The U.S. Economy
The U.S. Federal Reserve at its September meeting once again did not raise the Federal funds rate. Stronger economic data earlier in the summer increased expectations for a Fed move, but data for August that was released before the meeting painted a less optimistic picture of the U.S. economy and likely contributed to the Fed's decision. December is now the focus for when the Fed might next raise its policy interest rate.
There were weaker data for both manufacturing and services in August. The Institute for Supply Management's manufacturing purchasing managers' index (PMI) fell into contraction in August, reversing the trend of stronger readings in recent months. The non-manufacturing PMI fell as well, dropping to a six-year low (but remaining in expansion territory). We remain of the view that the U.S. economy will move along at a slow and subdued pace, and that the Fed will follow a shallow and gradual pace of interest rate normalization, continuing to heed external risks to growth just as much as their dual mandate of stable prices and maximum employment.
In terms of inflation, the difference between the core readings of the Consumer Price Index (CPI) and the Personal Consumption Expenditures (PCE) deflator has expanded during the last couple of years. Currently, the year-over-year difference is largely due to the way in which each measure calculates medical care prices. CPI incorporates only the out-of-pocket health spending of households, and it indicates that medical care prices have risen sharply recently. The PCE deflator includes spending by Medicare, Medicaid, and private insurers. This calculation of expenses reflects more subdued medical care inflation.
This is interesting to consider in the context of overall inflation and the factors the Fed considers as it evaluates whether to raise interest rates, but it also could be noteworthy in terms of consumer spending. As a result of the Affordable Care Act, there have been changes to the way Americans pay for health care. There is the possibility that the U.S. consumer might not be as strong as recent data suggest, since mandatory spending (e.g., out-of-pocket medical care expenses) could be driving consumption and crowding out discretionary spending.
Regarding the labor market, the nonfarm payroll report released at the beginning of September showed that the economy created 151,000 jobs in August, a decline from an average of 273,000 in June and July. The growth of average hourly earnings fell to 2.4% year over year, the lowest rate since March, and average weekly hours worked declined as well. Nevertheless, the unemployment rate was unchanged at 4.9%.
Like the U.S. Federal Reserve, the European Central Bank (ECB) left monetary policy unchanged in September, although President Mario Draghi emphasized that rates would remain at current levels or lower for an extended period. He also mentioned that the ECB is exploring a redesign of its quantitative-easing program, which currently is set to expire in March.
We believe quantitative easing - where central banks create money by buying securities from banks with funds that did not previously exist - will probably continue beyond March since inflation and inflation expectations remain far below the ECB's target of 2%. Underlying growth and inflation conditions in Europe are unlikely to change soon, as the headwinds are structural.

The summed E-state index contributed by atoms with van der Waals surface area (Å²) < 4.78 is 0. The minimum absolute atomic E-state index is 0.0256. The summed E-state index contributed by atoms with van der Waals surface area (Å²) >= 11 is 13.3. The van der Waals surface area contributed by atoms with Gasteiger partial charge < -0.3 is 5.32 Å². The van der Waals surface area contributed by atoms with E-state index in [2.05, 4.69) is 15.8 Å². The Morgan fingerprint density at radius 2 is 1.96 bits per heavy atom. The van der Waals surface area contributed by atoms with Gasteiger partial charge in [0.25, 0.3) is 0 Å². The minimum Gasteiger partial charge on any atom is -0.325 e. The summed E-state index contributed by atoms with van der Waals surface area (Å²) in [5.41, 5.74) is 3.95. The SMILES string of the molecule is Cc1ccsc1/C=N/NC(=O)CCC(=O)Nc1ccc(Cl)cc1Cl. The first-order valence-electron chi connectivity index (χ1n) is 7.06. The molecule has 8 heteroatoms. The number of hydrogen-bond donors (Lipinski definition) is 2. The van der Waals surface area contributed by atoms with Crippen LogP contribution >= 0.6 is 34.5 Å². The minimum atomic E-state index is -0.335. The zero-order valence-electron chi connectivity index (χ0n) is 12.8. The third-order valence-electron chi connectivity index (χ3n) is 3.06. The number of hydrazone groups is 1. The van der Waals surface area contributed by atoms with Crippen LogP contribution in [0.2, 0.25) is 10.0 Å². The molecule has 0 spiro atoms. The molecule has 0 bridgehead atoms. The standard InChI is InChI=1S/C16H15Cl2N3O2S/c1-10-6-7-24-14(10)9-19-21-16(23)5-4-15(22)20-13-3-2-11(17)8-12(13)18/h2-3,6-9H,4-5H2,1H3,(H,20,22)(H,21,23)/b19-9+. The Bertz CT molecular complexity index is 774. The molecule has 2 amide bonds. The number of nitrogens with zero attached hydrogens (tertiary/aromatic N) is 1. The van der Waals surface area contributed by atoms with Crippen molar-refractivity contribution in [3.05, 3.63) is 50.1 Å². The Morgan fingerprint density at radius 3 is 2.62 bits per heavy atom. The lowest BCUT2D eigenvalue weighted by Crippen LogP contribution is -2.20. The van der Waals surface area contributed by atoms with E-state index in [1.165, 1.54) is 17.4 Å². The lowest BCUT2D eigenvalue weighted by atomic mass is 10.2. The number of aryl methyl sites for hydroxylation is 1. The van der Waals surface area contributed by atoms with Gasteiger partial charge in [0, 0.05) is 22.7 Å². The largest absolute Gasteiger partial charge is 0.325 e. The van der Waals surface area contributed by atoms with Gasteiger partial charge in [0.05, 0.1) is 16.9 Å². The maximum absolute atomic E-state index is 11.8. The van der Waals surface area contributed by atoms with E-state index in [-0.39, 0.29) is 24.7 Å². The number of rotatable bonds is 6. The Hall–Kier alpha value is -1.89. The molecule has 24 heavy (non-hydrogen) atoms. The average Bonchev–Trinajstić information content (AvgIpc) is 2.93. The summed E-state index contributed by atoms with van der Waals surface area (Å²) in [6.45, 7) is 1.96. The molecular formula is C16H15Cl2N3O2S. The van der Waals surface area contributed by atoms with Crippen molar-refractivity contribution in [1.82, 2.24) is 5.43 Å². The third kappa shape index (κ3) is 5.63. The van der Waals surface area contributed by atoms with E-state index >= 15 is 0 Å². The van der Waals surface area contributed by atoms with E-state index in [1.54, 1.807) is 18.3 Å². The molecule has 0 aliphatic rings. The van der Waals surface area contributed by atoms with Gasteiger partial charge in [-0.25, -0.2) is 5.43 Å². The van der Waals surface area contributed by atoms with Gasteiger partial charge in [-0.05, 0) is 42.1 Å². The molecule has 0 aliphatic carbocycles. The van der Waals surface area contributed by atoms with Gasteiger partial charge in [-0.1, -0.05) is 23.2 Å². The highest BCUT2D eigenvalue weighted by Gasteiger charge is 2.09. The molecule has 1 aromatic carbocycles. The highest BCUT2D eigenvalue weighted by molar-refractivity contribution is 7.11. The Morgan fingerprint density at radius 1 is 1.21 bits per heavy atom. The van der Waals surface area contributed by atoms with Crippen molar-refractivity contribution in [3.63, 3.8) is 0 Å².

The Bank of Japan (BoJ) bucked the trend and did make policy changes in September. The BoJ announced a commitment to allow inflation to overshoot the current 2% target. The central bank also said it would seek to control yields across different maturities of government debt, and specifically mentioned setting a floor for 10-year bonds at around a zero yield. This is due in part to the fact that the yield on 10-year government bonds has fallen below zero this year following the BoJ's move to institute negative short-term interest rates.
The BoJ acknowledged that while its policies have been designed to lower long-term borrowing costs in the hope of boosting the economy, those policies might now be generating negative side effects that could damage the financial system. The difference between short and long-term borrowing costs in Japan has largely disappeared, meaning it has become challenging for banks to make money.
We think it will be very difficult for Japan to escape its current deflationary and zero growth environment without the government pursuing structural reform or ramping up fiscal policy. The question is whether the government is now more willing than it has been to make the changes necessary to boost growth and achieve inflation targets.
In China, debt has continued to accumulate because of government efforts to prop up the slowing economy. Data from the Bank for International Settlements, which monitors the activity of central banks, estimates that China's total credit outstanding was 255% of gross domestic product (GDP) as of the end of March. Although this was lower than the aggregate ratio for all advanced economies (279%), the eurozone (271%), the United Kingdom (266%), and Japan (394%), there is concern about how quickly China's debt has risen. It has increased from 147% of GDP in 2008, which could be worrisome given that China is a developing economy and its financial system might not be sophisticated enough to hold that much debt sustainably.
We believe it is unlikely that China will experience a crisis from this growth in debt because the government controls the country's banking system and it has a low level of foreign held debt. Nevertheless, we see many sectors in China becoming increasingly less attractive investment options because market forces are not the primary driver for the economy anymore.
Source: FactSet. Analysis: Manning & Napier Advisors, LLC (Manning & Napier).